'Peninsula' Posters Try To Escape The Apocalypse Of The 'Train To Busan' Sequel

In a normal world, Peninsula, the eagerly-awaited sequel to Train To Busan, would've already played at this year's Cannes Film Festival. But of course, we don't live in a normal world, and this year's Cannes was canceled. Thankfully, we'll eventually get to see Peninsula, but for now, let's make do with two new posters. They're appropriately moody without giving too much away, and that's just the way we like it around here.

Above you can see a new Peninsula poster, brandishing the highly-coveted Cannes Film Festival seal. The movie was set to premiere at Cannes last month, but of course, that didn't happen. This poster hints at the larger scope of the sequel – Train To Busan was almost entirely contained in one location (the train), but Peninsula is opening things up a bit.

"The scale of Peninsula can't compare to Train To Busan, it makes it look like an independent film," said director Yeon Sang-ho. "Train To Busan was a high-concept film shot in narrow spaces whereas Peninsula has a much wider scope of movement."  The filmmaker added that the film takes place four years after the events of Train To Busan, but tells a new story with new characters. Yeon added: "Government authority has been decimated after the zombie outbreak in Korea, and there is nothing left except the geographical traits of the location – which is why the film is called Peninsula."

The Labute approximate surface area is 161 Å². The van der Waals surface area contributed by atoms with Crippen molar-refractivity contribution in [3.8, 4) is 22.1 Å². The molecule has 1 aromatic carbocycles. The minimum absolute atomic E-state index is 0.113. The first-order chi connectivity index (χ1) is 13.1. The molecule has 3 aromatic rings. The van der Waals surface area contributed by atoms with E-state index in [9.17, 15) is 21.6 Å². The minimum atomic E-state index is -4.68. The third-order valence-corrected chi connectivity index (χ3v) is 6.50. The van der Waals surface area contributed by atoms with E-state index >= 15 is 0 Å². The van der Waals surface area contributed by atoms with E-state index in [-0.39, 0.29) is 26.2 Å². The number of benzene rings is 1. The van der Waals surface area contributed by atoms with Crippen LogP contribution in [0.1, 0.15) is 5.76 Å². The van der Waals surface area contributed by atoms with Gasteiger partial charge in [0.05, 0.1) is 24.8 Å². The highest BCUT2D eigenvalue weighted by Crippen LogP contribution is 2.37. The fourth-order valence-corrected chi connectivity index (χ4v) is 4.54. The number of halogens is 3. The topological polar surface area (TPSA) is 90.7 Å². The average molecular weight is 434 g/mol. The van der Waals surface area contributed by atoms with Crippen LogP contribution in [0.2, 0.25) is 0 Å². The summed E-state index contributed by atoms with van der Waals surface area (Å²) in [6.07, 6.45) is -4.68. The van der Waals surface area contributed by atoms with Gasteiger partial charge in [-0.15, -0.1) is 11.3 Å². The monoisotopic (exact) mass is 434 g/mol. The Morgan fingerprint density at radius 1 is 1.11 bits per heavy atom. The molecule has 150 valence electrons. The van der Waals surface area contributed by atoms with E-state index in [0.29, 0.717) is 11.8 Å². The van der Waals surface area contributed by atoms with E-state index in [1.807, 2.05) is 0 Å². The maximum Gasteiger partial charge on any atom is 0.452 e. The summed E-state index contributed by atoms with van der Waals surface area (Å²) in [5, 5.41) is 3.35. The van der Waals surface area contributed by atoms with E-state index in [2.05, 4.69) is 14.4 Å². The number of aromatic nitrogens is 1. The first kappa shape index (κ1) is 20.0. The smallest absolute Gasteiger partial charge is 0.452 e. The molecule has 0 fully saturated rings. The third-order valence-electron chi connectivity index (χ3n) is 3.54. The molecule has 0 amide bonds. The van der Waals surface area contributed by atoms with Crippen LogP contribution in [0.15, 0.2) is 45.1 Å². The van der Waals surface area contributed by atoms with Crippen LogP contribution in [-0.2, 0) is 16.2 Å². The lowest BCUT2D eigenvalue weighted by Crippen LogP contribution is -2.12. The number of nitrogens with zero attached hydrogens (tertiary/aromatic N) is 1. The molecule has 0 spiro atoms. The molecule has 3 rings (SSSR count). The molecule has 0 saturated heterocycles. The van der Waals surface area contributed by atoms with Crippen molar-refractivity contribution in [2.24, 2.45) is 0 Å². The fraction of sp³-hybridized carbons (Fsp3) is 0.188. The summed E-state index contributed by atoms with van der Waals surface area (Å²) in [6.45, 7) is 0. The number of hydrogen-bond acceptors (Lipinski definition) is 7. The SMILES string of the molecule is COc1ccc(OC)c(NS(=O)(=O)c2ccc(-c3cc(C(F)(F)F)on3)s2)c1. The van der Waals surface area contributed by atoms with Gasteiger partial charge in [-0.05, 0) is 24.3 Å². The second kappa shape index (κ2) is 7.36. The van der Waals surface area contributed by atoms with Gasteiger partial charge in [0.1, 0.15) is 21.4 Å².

Peninsula follows a former soldier named Jung-seok (Gang Dong-won), who escaped the zombie outbreak but has to return to Korea on a mission and face "a zombie-infested wasteland turned into a ghetto by other nations trying to stop the spread of the virus." Along the way, he runs into other survivors in Seoul. When he tries to complete his mission and retrieve something to bring out of the wasteland, he unexpectedly meets up with some non-infected survivors who are still in Seoul.

In addition to the poster above, there's another new poster you can see below. This one looks a bit reminiscent of Mad Max: Fury Road, and I have no complaints about that.

Peninsula is currently set for a summer release in South Korea – but that could change in light of the coronavirus. There's still no info on when we might get to see the film in the states, but we'll hopefully learn more soon.